Dipmeter analyses performed within McAllen Ranch field, Hidalgo County, South Texas, proved useful in finding reserves of natural gas. McAllen Ranch field produces from the Oligocene Vicksburg Formation on the downthrown, east block of a listric growth fault that merges with a flatlying glide plane beneath the field. This study concentrated on the Vicksburg S reservoir in a 5-mi2 (13-km2) area of the field (the B area), where a dense array of 15 dipmeter logs and a three-dimensional seismic survey were available. Overall structure of the Vicksburg S reservoir is that of a convex-upward, eastward-tapering wedge, ranging in thickness from 1,150 to 300 ft (350 to 90 m). The reservoir consists of six stacked progradational sandstone intervals, the S1 through S6 intervals. Rotation of strata into growth faults and the Eocene glide plane west-northwest of the B area are the dominant features visible on all dipmeter logs. Four stratigraphically defined dipmeter domains, separated from one another by abrupt changes in dip, are evident in the Vicksburg S reservoir interval.
Several dipmeter log analysis techniques were discovered that can be used to infer (1) the locations of offset areas of maximum reservoir sandstone thickness, (2) the locations of faults between wells, and (3) the stratigraphic correlation of reservoirs. These techniques were successfully tested in an area in which seismic reinterpretation resulted in discovery of 100 Bcf of natural gas reserves. Similarly combined geologic-petrophysical studies in other fields can result in valuable reserve additions by operators. This circular also describes how hole-elongation data can be used to determine the direction of maximum compressive stress within well bores. The first dipmeter technique was used to predict the location of offset sandstone thick. We determined the rotation axes of the deformation between dip domains by subtracting the dip of the higher interval from that of the lower one. The residual dips defined axes of rollover rotation associated with the growth fault-glide plane. Using this technique, we successfully predicted the thickness patterns within the S1 and S2 intervals of the Vicksburg S reservoir.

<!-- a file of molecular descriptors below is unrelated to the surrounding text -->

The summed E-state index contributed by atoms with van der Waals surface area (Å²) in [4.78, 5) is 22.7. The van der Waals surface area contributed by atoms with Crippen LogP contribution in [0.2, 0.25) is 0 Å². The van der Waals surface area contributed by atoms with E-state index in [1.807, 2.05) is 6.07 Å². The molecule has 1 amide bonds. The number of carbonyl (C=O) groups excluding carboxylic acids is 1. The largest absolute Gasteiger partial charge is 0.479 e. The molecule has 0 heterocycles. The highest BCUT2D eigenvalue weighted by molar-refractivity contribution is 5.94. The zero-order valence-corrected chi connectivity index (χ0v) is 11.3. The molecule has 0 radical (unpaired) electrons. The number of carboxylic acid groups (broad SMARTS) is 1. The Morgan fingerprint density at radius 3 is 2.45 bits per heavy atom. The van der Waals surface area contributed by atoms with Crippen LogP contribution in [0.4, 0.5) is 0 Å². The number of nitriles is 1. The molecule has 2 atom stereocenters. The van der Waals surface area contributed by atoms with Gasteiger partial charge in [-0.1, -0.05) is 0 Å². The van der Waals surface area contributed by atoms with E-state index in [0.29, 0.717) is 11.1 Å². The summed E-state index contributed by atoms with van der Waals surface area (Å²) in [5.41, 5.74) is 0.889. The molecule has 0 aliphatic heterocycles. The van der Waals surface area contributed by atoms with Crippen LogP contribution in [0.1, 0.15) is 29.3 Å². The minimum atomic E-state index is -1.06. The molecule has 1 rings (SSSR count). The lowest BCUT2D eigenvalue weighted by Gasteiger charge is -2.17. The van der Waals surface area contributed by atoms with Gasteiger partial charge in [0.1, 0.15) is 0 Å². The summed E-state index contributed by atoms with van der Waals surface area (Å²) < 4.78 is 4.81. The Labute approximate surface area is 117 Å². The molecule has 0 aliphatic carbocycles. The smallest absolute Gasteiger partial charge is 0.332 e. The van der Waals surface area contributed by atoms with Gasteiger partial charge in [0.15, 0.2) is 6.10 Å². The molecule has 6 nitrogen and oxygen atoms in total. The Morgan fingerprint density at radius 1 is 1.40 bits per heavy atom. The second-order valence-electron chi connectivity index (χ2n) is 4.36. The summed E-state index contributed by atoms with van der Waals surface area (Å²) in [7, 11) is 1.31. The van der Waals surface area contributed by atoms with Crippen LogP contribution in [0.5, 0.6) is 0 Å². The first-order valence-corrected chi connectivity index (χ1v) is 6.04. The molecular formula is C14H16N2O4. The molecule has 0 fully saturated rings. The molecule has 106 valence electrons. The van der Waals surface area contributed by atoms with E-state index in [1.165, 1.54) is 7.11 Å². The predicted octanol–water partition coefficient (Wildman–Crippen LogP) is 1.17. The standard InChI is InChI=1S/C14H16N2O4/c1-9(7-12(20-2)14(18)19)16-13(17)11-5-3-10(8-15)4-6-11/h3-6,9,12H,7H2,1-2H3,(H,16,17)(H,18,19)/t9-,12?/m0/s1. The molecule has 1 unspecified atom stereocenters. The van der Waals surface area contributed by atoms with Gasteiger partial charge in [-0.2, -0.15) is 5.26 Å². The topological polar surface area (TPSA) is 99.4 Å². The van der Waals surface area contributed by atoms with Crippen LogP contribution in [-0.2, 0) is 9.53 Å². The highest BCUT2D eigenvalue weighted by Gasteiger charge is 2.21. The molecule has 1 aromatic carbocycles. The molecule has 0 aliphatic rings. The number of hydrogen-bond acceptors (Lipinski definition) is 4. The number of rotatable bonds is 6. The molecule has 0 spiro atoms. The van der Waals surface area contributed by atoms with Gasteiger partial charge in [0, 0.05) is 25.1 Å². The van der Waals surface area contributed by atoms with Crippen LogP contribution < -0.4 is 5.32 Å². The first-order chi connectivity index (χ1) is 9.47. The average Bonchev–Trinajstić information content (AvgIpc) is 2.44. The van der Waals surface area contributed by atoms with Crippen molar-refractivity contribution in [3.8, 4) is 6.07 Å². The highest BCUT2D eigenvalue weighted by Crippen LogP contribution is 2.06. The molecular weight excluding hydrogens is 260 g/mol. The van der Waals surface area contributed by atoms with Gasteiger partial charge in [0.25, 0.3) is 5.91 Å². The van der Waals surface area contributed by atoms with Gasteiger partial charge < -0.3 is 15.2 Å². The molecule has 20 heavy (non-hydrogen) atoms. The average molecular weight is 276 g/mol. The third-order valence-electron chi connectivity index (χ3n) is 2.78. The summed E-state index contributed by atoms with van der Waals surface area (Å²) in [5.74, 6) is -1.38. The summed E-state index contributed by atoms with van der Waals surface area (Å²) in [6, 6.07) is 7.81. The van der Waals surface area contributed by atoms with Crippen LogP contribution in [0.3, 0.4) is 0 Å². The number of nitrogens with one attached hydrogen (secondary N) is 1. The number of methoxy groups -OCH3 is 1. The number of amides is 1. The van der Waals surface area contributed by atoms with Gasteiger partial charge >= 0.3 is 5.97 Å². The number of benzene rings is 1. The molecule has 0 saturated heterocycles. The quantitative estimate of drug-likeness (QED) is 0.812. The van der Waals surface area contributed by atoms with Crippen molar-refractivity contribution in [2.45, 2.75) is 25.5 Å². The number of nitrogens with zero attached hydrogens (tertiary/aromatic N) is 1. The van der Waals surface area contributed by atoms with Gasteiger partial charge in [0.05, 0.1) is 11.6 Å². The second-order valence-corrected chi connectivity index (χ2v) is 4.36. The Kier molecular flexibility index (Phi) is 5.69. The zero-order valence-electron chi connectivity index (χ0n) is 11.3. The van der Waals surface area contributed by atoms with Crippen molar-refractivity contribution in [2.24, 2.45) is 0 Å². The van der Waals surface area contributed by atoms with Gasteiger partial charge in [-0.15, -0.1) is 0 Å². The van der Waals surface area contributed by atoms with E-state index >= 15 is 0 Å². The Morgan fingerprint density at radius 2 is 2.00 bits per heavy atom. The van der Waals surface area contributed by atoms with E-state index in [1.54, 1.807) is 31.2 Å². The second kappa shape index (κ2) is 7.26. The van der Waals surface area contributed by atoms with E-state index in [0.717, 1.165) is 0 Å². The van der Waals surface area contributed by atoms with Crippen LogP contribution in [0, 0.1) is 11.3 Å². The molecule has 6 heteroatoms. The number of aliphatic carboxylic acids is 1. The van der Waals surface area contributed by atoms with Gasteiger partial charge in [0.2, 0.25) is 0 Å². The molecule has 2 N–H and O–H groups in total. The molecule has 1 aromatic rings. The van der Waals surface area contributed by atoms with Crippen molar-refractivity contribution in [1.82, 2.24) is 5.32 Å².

The second technique was used to locate growth faults between wells. We inferred that wells containing strata that exhibited different rotation axes between domain deposition were separated from neighboring technique, we successfully predicted the location of a growth fault between the No. B-3 well and the remainder of B-area wells that were subsequently imaged on three-dimensional seismic data. In the third technique, we used differences in the number and character of dip domains to infer that intervals are not stratigraphically correlative. Because the basal reservoir sandstone in the No. B-5 well did not contain the same number of dip domains as the S reservoir did in the rest of the B-area wells, the reservoir in that well was reinterpreted to be stratigraphically above the S reservoir. Hole-breakout azimuths inferred from the dipmeter logs on five wells agreed with azimuths measured from acoustic anisotropy to within 23 degrees, indicating that hole eccentricity can predict horizontal-stress vectors. We consider this difference to be a good match because acoustical anisotropy results are commonly imprecise.